This post on Portugal campervan hire was sponsored by Portugal by Van, but all opinions are my own!
Vasco da Gama in Lisbon is the longest bridge in Europe, running some 17.2km. The first time I ever saw the thing, I was white knuckling the steering wheel of our just-rented, Class II campervan. My mom had come all the way to Portugal for a visit. We decided to break up our usual routine of bed & breakfasts, but we had been in our campervan for less than seven minutes and had already taken the wrong exit (… twice). I had imagined almost every detail of this Portugal campervan hire from sipping coffee in a pile of blankets to driving through the rain with the windshield wipers flipping furiously, but it seems I’d failed to actually imagine the very first step of our journey: two nervous drivers getting the hell out of Lisbon.
Of course, it didn’t take long for the city to fall behind us so the feeling of fear could dissipate into freedom. We had no route in mind, but 1,794 km of coastline, a diesel engine, and everything we needed. These certainly seemed to be the ingredients for a good time.
Are you thinking about taking on Portugal by campervan? Here’s a complete guide to campervan hire with tips for picking a van, itinerary suggestions, insight for finding campsites, and everything else you need to know to make the trip happen.
How to Pick a Campervan
There are plenty of companies that offer campervan hire in Portugal, but Indie Campers, Portugal by Van, and Pura Vida Campers are the most popular ones. Before we get into the finer details, read some of the considerations for finding a campervan that suits your trip.
Specifications: Can you drive manual or do you need a van with an automatic transmission? Do you prefer a certain make and model? Most campervans you can hire in Portugal are VWs, Fiats, or Mercedes with a manual transmission. If you need automatic, be sure to ask ahead of time!
Size: How many people are you traveling with? How much luggage and equipment do you have? Do you plan to spend a lot of time in the van? Are you comfortable driving a bigger vehicle? Most campervans sleep between two and four people and have plenty of room to stash luggage or gear. That being said, if you’re traveling with large items (like a surfboard) or expect to be spending a lot of time inside the van, give yourself more room than you think you’ll need.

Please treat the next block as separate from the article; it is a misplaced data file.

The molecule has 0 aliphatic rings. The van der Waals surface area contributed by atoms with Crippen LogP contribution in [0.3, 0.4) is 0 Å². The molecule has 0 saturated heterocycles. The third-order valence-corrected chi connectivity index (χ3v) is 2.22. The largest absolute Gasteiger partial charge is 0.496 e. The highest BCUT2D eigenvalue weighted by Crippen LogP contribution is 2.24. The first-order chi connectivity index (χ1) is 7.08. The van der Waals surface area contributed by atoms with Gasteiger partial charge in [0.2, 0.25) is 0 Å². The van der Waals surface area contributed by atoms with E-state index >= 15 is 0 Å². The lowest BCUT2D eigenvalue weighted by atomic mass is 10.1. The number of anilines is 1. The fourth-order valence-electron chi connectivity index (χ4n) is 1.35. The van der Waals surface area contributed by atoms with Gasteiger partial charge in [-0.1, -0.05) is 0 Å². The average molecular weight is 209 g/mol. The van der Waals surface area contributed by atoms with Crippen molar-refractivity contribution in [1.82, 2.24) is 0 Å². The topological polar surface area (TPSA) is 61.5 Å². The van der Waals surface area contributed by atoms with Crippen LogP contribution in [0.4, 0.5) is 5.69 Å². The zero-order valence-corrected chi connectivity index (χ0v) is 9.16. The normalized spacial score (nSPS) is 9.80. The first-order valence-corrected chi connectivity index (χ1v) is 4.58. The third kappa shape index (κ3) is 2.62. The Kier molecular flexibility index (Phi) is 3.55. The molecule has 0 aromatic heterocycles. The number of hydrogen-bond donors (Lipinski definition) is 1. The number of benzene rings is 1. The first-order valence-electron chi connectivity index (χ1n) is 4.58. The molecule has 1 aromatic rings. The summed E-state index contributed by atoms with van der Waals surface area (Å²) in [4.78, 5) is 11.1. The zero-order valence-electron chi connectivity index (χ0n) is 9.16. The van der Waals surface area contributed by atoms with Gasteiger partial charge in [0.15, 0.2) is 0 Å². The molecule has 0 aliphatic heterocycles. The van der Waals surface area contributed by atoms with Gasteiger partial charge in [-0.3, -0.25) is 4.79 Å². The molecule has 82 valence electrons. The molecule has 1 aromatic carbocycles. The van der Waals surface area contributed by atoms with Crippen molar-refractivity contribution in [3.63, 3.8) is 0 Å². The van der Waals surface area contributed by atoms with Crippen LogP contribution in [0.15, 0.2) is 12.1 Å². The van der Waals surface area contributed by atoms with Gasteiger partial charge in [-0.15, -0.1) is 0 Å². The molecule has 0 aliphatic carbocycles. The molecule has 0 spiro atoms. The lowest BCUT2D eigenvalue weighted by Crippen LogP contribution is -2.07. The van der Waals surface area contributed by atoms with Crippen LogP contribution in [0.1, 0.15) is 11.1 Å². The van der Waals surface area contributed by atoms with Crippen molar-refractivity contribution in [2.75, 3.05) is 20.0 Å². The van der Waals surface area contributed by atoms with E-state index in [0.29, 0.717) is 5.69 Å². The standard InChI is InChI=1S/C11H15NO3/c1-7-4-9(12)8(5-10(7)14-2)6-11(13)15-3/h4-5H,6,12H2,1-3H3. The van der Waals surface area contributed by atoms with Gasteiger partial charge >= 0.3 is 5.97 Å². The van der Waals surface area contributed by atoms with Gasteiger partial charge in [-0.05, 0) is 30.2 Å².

Budget: What’s your budget? How much is gas going to cost for the vehicle you choose? Depending on the season and van type, Portugal campervan hire will cost anywhere from 55€ – 180€ per day. Most rental companies will also offer insurance and ask for a deposit to ensure the safe return of the vehicle.
Other considerations: Is there a kitchen? What about a toilet or shower? Do you need a bike or surfboard rack? You can rent almost anything you need as an add-on to your rental.
Important: For campervan hire, you’ll also need a passport, a valid driver’s license, a signed rental agreement, and a security deposit. While I’ve never been asked to show it, it’s also helpful to have an International Driver’s License (super easy and only $20 through AAA) that translates your license and permits you to drive out of your home country.
Inside our Van
We ended up arranging our Portugal campervan hire with Portugal by Van not only because of their cool fleet of vehicles, but because they were quick to respond to emails, they had good reviews, and (perhaps most importantly) they were really personable from the first email to the day we returned the van.
Portugal by Van hires out three-person and four-person Fiat campervans. Our campervan for a five-day, four-night adventure along the coast was a 2014 Fiat Ducato with a manual transmission. While it was just the two of us traveling, it had seats and beds for three people. The campervan was also outfitted with a kitchenette that included a sink and a countertop where we could cook with a portable gas stove and stash our food in the cooler.